Last weekend, I made a trip to a local mall to visit Barnes and Noble. I'm trying to lose the ten pounds I've gained since moving to Portland, and find that I just don't have time to get to the gym every day. I chose a 20 minute workout by Jillian Michaels, one of the trainers on The Biggest Loser. So far, it's giving me a run for my money!
Anyway, it's been quite some time since I've wandered through a mall, and I felt my anxiety rising with each step. Although my head swiveled to the left and right as I passed interesting stores, I successfully avoided stopping in at my favorite pre-Compact stores (Banana Republic, The Gap, Ann Taylor Loft. . .) but ended up walking past a couple of stores that brought back that credit card itch! I'll admit to making a quick detour through the shoe section at Macy's on my way out of the mall. Luckily, nothing truly caught my eye---and I was happy to turn my back on the springtime displays of strappy sandals and peep-toed flats.
I re-entered the outside world with a "Whew! I made it" attitude. But why was I lured in the first place? I felt like a diabetic sitting at a dinner table with a giant chocolate cake in front of me.
As part of my night job, I routinely read articles from all over the world, and although frugality and simple living aren't part of my target focus, it's impossible to pass up a headline like: Why spending money is like a drug. Researchers showcased in this article found that the perception of higher salaries (and spending money) actually activates a part of the brain termed the "reward center". Although this particular article focuses primarily on how our 'reward center' is activated when we perceive that we have a higher salary (regardless of inflation), there is a secondary reward when we purchase an item.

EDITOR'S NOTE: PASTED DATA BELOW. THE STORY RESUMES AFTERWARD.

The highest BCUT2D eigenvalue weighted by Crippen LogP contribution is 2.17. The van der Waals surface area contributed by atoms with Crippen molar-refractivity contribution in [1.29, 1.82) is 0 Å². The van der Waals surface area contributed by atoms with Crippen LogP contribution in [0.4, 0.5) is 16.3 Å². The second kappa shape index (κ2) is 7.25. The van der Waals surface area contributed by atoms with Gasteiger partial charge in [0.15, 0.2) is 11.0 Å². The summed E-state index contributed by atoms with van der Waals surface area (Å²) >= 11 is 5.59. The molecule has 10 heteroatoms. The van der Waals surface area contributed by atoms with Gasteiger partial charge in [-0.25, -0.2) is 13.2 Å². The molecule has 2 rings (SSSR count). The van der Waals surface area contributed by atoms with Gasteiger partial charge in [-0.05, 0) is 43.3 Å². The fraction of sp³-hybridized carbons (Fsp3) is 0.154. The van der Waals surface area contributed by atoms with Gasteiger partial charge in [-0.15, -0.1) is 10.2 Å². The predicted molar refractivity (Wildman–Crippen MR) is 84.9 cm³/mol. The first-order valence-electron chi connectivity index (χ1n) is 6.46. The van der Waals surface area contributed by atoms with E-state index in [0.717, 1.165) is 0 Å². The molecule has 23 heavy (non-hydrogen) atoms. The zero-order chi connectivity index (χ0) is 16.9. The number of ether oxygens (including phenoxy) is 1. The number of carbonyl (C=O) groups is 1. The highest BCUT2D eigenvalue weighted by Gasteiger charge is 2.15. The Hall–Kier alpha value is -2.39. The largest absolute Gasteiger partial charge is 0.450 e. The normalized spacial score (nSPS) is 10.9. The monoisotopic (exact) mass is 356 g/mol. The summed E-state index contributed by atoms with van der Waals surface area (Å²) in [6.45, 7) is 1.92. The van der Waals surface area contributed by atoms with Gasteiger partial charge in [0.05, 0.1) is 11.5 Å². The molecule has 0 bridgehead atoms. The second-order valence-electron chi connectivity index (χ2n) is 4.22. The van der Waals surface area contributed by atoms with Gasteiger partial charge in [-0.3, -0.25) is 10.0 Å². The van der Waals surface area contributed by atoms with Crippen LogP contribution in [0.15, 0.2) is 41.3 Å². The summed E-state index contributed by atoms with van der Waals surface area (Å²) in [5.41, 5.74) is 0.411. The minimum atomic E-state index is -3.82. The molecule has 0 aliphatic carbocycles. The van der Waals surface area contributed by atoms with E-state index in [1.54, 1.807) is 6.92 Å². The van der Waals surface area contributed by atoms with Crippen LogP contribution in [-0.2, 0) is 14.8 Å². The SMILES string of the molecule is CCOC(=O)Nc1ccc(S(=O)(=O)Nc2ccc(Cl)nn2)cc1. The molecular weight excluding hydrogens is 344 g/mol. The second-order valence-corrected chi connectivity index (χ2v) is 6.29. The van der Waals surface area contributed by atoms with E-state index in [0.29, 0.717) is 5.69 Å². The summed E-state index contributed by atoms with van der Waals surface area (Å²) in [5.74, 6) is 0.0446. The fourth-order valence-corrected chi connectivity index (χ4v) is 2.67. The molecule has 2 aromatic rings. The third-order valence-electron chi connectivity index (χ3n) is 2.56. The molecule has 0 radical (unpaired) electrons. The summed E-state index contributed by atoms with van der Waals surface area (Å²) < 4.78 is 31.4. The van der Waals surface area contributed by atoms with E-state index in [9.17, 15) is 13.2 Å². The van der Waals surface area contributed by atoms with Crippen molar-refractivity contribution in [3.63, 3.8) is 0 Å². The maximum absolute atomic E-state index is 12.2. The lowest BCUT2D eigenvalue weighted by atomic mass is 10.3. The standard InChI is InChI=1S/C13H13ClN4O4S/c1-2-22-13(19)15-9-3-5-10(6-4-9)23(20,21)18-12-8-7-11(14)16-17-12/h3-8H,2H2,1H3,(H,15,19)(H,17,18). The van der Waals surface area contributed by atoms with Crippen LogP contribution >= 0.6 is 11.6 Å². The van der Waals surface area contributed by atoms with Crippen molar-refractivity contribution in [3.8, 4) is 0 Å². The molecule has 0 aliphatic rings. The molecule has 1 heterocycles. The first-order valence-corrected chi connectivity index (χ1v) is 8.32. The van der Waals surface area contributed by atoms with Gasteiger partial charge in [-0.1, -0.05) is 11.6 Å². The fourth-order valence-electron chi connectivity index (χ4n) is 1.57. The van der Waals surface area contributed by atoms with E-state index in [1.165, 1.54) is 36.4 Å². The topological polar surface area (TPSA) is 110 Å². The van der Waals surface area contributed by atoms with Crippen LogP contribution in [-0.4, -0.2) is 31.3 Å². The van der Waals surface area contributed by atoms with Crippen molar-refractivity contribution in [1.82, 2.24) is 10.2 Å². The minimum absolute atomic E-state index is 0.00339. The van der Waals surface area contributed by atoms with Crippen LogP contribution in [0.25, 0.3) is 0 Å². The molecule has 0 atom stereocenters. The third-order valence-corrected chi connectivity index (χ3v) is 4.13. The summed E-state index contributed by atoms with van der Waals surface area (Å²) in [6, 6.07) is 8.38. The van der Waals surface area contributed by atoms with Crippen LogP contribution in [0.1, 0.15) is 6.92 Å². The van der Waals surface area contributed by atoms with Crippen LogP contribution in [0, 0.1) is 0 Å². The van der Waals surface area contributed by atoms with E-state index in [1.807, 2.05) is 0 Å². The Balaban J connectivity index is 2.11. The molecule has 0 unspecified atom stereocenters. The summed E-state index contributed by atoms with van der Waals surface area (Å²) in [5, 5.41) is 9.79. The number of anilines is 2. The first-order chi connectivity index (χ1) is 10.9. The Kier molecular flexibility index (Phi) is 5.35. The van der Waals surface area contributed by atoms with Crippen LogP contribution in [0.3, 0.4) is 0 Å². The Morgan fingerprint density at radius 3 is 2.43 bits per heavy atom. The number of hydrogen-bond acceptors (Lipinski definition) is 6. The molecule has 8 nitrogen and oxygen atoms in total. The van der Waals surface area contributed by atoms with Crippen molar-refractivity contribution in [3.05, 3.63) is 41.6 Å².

This might explain why there is an actual term for compulsive shopping, called Oniomania. For example:
"Victims often experience moods of satisfaction when they are in the process of purchasing, which seems to give their life meaning while letting them forget about their sorrows. Once leaving the environment where the purchasing occurred, the feeling of a personal reward has already gone. To compensate, the addicted person goes shopping again. Eventually a feeling of suppression will overcome the person. For example, cases have shown that the bought goods will be hidden or destroyed, because the person concerned feels ashamed of their addiction and tries to conceal it."This is exactly how I racked up so much credit card debt (except I never destroyed my purchases---though I did sometimes deny that an item was new if someone asked). When I'd had a bad day, when I was depressed, when I felt fat, or ugly, or any other negative emotion, I often turned to the mall to assuage my feelings. Interesting, then, that researchers have recently found that anti-depressants like Prozac can actually help 'cure' people of overspending!
Luckily, I've made a commitment to both The Compact and to not adding useless charges to my credit card. I never again want to be in a position where my credit card payments are larger than my deposits to savings and investment accounts. I can't say it's been easy, though, as my recent trip to the mall illustrated. Maybe someday I can walk through a shopping center without feeling anxious about not spending anything. I do know that even when I find a used item at the Goodwill or some other used clothing store, I feel a momentary thrill--and that, for now, is more than enough for me.